Found July 12, 2012 on
No Chicago Bears rookie in the last decade, may be under as much pressure to perform as defensive end Shea McClellin.
The high expectations don't come from the need for McClellin to perform at a high level right away, they come from what he represents to the future.
Rookie pass rushers selected in the first two rounds are not expected to produce at a high level. McClellin shouldn't have high expectations of him as a rookie based on past rookie performance.
McClellin will be judged based on future performance and what he means to the future of the franchise.
With the Bears' defense filled with aging superstars, McClellin was drafted to be a cornerstone of the defense for the next decade. In much the same way Bears fans are thinking about a replacement for Brian Urlacher, McClellin is eventually going to be called upon to replace Julius Peppers.
Peppers enters the third year of a six year contract he signed with the Bears and most NFL players take three years to hit their stride in the NFL.
McClellin enters his fourth year in the NFL in the final year of Peppers' six year contract with Chicago. This means McClellin will have to prove his worth to the franchise in year four with the idea of perhaps drafting another bookend DE to pair with McClellin in year five.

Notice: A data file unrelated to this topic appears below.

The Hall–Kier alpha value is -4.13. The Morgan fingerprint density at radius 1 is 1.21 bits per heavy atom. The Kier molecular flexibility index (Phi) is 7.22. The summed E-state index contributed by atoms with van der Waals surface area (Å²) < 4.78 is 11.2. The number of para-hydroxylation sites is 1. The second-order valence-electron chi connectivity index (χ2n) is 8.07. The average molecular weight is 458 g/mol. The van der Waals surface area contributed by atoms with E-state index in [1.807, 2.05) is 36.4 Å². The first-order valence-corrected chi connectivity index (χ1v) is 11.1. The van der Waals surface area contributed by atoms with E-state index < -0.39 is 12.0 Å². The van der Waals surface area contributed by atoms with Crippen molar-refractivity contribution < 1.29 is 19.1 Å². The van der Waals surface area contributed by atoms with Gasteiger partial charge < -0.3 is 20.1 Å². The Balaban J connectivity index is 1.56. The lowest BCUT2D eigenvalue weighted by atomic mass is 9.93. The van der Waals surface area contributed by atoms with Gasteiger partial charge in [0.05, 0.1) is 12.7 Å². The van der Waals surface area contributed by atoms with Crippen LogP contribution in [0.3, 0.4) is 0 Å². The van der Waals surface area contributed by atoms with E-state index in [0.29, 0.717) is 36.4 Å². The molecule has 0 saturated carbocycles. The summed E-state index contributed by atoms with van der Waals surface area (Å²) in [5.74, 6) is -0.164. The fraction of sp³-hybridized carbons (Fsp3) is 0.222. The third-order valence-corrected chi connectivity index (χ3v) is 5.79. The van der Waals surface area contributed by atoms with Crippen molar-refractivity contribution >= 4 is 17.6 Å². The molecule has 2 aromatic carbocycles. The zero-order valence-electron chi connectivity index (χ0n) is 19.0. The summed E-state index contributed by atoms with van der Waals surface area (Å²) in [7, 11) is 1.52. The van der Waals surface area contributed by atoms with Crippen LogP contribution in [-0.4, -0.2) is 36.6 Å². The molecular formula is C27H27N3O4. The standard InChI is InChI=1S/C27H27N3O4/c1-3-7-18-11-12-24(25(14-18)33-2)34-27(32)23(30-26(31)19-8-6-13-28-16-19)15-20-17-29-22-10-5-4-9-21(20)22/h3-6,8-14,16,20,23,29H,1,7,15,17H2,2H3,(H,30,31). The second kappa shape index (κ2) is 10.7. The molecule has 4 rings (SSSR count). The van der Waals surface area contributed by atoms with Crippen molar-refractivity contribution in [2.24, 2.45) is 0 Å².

There is also no guarantee that the 32-year-old Peppers will still be playing at a high level by the time McClellin enters the third of fourth year of his career.
While Peppers has not shown any signs of slowing down, and is an athletic freak, we can't predict his future. This makes McClellin's development in the future all the more important.
When a player is drafted in the first round the expectations are that he'll be a part of the franchise for the next 10 years.
What has to happen in the first three years of McClellin's development is simple, he has to show he can produce at a level on par with some of the best DEs in the NFL.
He does not have to be on Peppers' level, but he needs to be among the 10 best pass rushers in the NFL within the next five years.
Specifically he needs to grab hold of the third DE role on the roster in training camp and not relinquish that role in 2012. McClellin should arguably be pushing Israel Idonije to start by the end of the season, if not starting outright.
By year two, McClellin needs to be the starter, and should be among the better defensive ends in the NFL.
Year three will serve as the ultimate year to judge McClellin, it's the year that most player enter their highest performing and producing level in the NFL.
By year three there's a chance that Brian Urlacher will have retired and the Bears have may have moved on from Lance Briggs.
Years three to around year eight represent the prime of an NFL player's career and in that time frame all of the aging stars will have retired.
While that may seem like a long time off, McClellin's development could determine just how quickly the Super Bowl window on the Bears' defense begins to close.
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